Director: Wes Anderson
Screenplay: Wes Anderson
Starring: Kara Hayward, Jared Gilman, Edward Norton, Bruce Willis, Frances McDormand, Tilda Swinton, Jason Schwartzman, Harvey Keitel
Synopsis is here
I've allowed the dust to settle, and gather my thoughts. I spent a good time contemplating; and yet still, Moonrise Kingdom didn't bring around about the desired effect. I'm not sure why and I doubt what I write will truly sum up my misgivings for the film. But there's something about Wes Anderson's new film that just feels off.
It's not the angst. In fact I enjoy the angst. The quirky longings and frustrations of Anderson's often pompous characters are what draws me to his films. Be it Max's deluded affections for his teacher Miss Cross, or the aquatic antics of Steve Zissou, I've enjoyed the way the characters wear their flaws around them. Yes, the music choices are hipster smart, and the cinematography is set in that pronounced yet gorgeous way, but throughout what I've loved is when I pick apart the exterior of these films, the inside was always affecting and relatable. You grow to love and admire Royal Tenenbaum for all his disgraceful behaviour. He isn't perfect, but he's honest abut it. Most of Wes' characters are.
There is honesty in Moonrise Kingdom, and it stems from it's two carefully picked young leads. Both give such sincere turns, it's hard not to like them. They are the heart of the film, which seems mostly about control. These two have that devil may care attitude that blesses everyone when they meet their first love (or watch John Hughes movies too many times). Such behaviour flies in the face of the adults, who have merely dismissed the children as troubled and try to manage them with coldness as they bother about their own lives. As the two kids run away, the adults scrabble, squabble and fall apart amongst themselves. The roles reverse, the adults slowly discover they may not be able to control everything and these little uns may be able to teach them something about themselves.
For me, the children's world is the most involving. The performances are funny, in that articulated, mannered Anderson way. They carry the movie as far as the can. The problem I had was when I enter the realm of the adults. Their side of the story was, much like their reactions to the missing children: muddled and rushed. When the film moved on to the grown up point of view, I got the feeling of scenes missing. Their side of the narrative felt incomplete and lacking the emotive hit, I'd expect. Characters reached conclusions a tad too easy. It felt as if they was more to be said. An argument to this could be that as the film is mostly told from the point of view of the children, we should expect something like this. However, considering my feelings of the Darjeeling Limited (beautiful but shallow), one feels that Anderson may have mined all he can from certain areas. Quite simply the grown up have the quirks but none of the candidness.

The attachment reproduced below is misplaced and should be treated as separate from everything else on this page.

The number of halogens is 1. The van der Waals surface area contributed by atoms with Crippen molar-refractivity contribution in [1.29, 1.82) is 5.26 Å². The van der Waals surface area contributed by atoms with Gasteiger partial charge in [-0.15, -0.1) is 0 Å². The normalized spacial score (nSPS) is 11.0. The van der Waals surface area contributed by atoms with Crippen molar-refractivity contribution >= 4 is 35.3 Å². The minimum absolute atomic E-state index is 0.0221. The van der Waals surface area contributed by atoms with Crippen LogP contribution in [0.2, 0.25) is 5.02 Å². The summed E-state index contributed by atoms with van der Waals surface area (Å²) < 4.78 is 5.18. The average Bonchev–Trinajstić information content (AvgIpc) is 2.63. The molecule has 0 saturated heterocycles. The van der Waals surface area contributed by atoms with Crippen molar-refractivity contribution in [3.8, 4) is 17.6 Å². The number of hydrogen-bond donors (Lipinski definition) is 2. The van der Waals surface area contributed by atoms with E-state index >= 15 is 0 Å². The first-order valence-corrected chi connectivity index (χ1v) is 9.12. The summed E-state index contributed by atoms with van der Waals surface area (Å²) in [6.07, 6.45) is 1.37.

This aside, all the other Anderson tics are apparent. The film is a photographer's dream, with cinematography that will have wannbe-cool blogger hacks like myself reaching for their instagram apps on their phone. For the most part, that dry wit still lands, and while a lot of the more famous cast appear in what could be considered as cameos for a friend, none of the turns are what you could consider slacking, although a few of them appear to be a bit lost in the fog.
Moonrise will not detract hardcore fans, but then that's why they are hardcore fans. As long as the basic pieces are in place, you can expect many of them to be happy enough. For myself however, who felt Anderson has hit certain peaks with past works, I found myself, much like one of his characters, to be quite wanting. It's a breezy 90 minutes, but compare to some of the stronger films in Anderson's overture, this appears to be lacking.